The purpose of the Momentum for Change Awards, spearheaded by the UN Climate Change secretariat (UNFCCC), is to shine light on some of the most innovative, scalable and practical examples of what people across the globe are doing to combat climate change. These so called ‘Lighthouse Activities’ demonstrate the variety of climate action happening around the world and winners were chosen from more than 460 entries. Patricia Espinosa, Executive Secretary of UN Climate Change, said: “I want to congratulate this year’s award winners. Their passion, creativity and positive impacts on the ground are extraordinary, real-world examples of how the implementation of the Paris Agreement and the wider SDGs is happening at all scales, across all countries and across all sectors of society.” She applauded the Lighthouse Activities for providing direct inspiration to others.
Insurance solutions can play a significant role in dealing with the consequences of climate change. Mirroring its approach at the international level the Munich Climate Insurance Initiative (MCII) has convened public and private stakeholders to develop the Livelihood Protection Policy (LPP), a parametric index-based micro-insurance product as a response to the vulnerability poverty nexus in the Eastern Caribbean.
This product is targeted at those who are the most vulnerable to extreme weather impacts living on the Caribbean islands of Saint Lucia, Jamaica and Grenada. The residents of these islands suffer from the aftermath of storms, hurricanes, and floods, with little support or access to financial assistance. The LPP helps people in the low-income segment of society to access climate risk insurance at a reasonable cost and without any restrictions vis-a-vis a specific sector or occupation. The results of the project are constantly being fed back into international policy-making processes to shape the international dialogue on climate risk insurance.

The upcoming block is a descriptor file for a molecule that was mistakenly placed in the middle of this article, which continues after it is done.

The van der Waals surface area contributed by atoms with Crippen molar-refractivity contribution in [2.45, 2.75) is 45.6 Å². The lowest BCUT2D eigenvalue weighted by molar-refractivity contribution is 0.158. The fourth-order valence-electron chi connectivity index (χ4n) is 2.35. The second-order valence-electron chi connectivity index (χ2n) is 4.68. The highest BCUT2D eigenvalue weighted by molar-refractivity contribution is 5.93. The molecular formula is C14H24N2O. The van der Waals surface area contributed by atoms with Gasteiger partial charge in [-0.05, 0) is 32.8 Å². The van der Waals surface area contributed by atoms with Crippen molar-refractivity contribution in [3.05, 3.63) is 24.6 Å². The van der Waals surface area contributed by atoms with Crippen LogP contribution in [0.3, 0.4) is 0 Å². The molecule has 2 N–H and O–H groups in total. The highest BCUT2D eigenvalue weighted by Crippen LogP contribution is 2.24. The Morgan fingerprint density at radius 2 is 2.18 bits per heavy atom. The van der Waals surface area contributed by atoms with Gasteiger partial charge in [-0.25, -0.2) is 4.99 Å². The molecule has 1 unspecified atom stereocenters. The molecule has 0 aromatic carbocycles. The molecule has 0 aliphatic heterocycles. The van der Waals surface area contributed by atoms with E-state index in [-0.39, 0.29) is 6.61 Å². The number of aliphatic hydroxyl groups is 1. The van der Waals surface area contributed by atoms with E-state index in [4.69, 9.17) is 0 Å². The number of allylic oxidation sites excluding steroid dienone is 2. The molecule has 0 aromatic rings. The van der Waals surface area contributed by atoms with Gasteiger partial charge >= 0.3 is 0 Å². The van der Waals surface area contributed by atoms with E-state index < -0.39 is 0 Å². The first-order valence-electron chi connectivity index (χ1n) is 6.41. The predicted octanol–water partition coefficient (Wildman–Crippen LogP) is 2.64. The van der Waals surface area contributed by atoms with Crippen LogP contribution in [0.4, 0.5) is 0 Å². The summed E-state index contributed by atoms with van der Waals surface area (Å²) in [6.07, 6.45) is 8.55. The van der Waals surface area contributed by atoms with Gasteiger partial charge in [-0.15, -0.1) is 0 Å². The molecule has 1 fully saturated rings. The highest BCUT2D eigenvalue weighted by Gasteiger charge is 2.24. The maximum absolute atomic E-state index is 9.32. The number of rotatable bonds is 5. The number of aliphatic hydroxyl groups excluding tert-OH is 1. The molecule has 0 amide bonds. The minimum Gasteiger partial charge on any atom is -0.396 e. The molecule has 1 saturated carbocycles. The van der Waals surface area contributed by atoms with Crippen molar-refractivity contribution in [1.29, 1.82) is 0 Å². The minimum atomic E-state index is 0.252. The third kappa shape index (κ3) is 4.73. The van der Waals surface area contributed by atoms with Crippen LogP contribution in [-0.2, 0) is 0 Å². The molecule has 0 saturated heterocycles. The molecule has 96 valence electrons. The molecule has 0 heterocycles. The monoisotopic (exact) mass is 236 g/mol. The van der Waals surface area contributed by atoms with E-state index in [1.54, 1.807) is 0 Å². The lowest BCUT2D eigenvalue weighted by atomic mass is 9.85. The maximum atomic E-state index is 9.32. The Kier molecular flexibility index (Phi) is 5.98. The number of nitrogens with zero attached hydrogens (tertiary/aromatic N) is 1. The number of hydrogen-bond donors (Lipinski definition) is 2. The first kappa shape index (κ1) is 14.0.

LPP has been in the market in Saint Lucia, Grenada and Jamaica for four hurricane seasons, accumulated USD 440,000 in the total sum insured, and paid out USD 132,824;
It operates with a range of local partners, including primary insurers, social aggregators, risk management agencies, and national Ministries;
The product is distributed to clients using social aggregators, like credit unions, farmers’ cooperatives, and associations;
Special provisions are made to existing regulatory frameworks to address parametric index insurance in existing insurance acts;
Training on parametric index insurance and micro-insurance has successfully been provided to local stakeholders.
Extreme weather events related to climate change impact those least able to adapt to them. Low-income communities are often excluded from financial services like risk insurance, as they cannot afford the high premiums or fees of traditional insurance solutions. Access to finance in the aftermath of a disaster is often blocked due to a lack of a formal or regular income, insufficient credit history, low collateral, or proper identification.
Owing to the lack of insurance or other formal protection schemes, many at risk in developing countries are unable to raise sufficient capital to restore livelihoods following major catastrophe. This leads to affected people resorting to a variety of coping strategies (e.g. activity diversification, selling assets, reducing food consumption, taking children out of school or borrowing) in the event of a crisis. Applied on their own, these strategies might further trap them in poverty and impede development.
The Livelihood Protection Policy (LPP) designed by the Munich Climate Insurance Initiative was introduced to the Caribbean islands of Jamaica, Saint Lucia and Grenada, providing access to affordable micro-insurance for those most at risk from extreme weather events such as hurricanes and flooding. This means introducing new, simplified, and low transaction cost insurance and to consider climate risk insurance in the context of integrated climate risk management, as part of effective national and sectoral adaptation planning.